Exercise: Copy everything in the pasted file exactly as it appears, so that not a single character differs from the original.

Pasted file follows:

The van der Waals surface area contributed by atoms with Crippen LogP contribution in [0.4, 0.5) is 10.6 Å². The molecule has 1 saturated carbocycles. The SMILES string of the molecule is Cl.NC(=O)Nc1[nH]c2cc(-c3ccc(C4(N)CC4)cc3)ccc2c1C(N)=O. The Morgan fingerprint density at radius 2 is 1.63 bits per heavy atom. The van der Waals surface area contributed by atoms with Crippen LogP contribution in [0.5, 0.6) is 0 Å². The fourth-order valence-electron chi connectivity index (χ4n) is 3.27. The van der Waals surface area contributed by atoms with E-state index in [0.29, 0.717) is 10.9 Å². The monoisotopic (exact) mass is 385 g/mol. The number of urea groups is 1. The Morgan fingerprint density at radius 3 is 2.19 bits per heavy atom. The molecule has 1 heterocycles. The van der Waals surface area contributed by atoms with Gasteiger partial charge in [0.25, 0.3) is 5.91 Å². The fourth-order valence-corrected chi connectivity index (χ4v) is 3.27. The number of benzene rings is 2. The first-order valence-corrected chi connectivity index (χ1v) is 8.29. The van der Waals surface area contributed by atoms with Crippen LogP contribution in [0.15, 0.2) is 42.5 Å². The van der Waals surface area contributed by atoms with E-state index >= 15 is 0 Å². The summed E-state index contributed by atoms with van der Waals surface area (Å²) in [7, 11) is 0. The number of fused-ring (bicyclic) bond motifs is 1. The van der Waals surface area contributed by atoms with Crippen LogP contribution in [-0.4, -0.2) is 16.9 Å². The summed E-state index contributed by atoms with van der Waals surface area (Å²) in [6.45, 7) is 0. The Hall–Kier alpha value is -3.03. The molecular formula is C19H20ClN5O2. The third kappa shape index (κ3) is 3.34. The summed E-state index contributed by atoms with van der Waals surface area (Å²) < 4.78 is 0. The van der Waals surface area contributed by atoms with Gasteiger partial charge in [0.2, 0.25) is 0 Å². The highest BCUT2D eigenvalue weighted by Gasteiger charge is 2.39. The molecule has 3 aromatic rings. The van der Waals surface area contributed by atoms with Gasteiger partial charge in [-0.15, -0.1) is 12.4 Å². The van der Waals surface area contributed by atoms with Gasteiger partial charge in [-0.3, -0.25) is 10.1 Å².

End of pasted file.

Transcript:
The van der Waals surface area contributed by atoms with Crippen LogP contribution in [0.4, 0.5) is 10.6 Å². The molecule has 1 saturated carbocycles. The SMILES string of the molecule is Cl.NC(=O)Nc1[nH]c2cc(-c3ccc(C4(N)CC4)cc3)ccc2c1C(N)=O. The Morgan fingerprint density at radius 2 is 1.63 bits per heavy atom. The van der Waals surface area contributed by atoms with Crippen LogP contribution in [0.5, 0.6) is 0 Å². The fourth-order valence-electron chi connectivity index (χ4n) is 3.27. The van der Waals surface area contributed by atoms with E-state index in [0.29, 0.717) is 10.9 Å². The monoisotopic (exact) mass is 385 g/mol. The number of urea groups is 1. The Morgan fingerprint density at radius 3 is 2.19 bits per heavy atom. The molecule has 1 heterocycles. The van der Waals surface area contributed by atoms with Gasteiger partial charge in [0.25, 0.3) is 5.91 Å². The fourth-order valence-corrected chi connectivity index (χ4v) is 3.27. The number of benzene rings is 2. The first-order valence-corrected chi connectivity index (χ1v) is 8.29. The van der Waals surface area contributed by atoms with Crippen LogP contribution in [0.15, 0.2) is 42.5 Å². The van der Waals surface area contributed by atoms with E-state index >= 15 is 0 Å². The summed E-state index contributed by atoms with van der Waals surface area (Å²) in [7, 11) is 0. The number of fused-ring (bicyclic) bond motifs is 1. The van der Waals surface area contributed by atoms with Crippen LogP contribution in [-0.4, -0.2) is 16.9 Å². The summed E-state index contributed by atoms with van der Waals surface area (Å²) in [6.45, 7) is 0. The Hall–Kier alpha value is -3.03. The molecular formula is C19H20ClN5O2. The third kappa shape index (κ3) is 3.34. The summed E-state index contributed by atoms with van der Waals surface area (Å²) < 4.78 is 0. The van der Waals surface area contributed by atoms with Gasteiger partial charge in [0.2, 0.25) is 0 Å². The highest BCUT2D eigenvalue weighted by Gasteiger charge is 2.39. The molecule has 3 aromatic rings. The van der Waals surface area contributed by atoms with Gasteiger partial charge in [-0.15, -0.1) is 12.4 Å². The van der Waals surface area contributed by atoms with Gasteiger partial charge in [-0.3, -0.25) is 10.1 Å².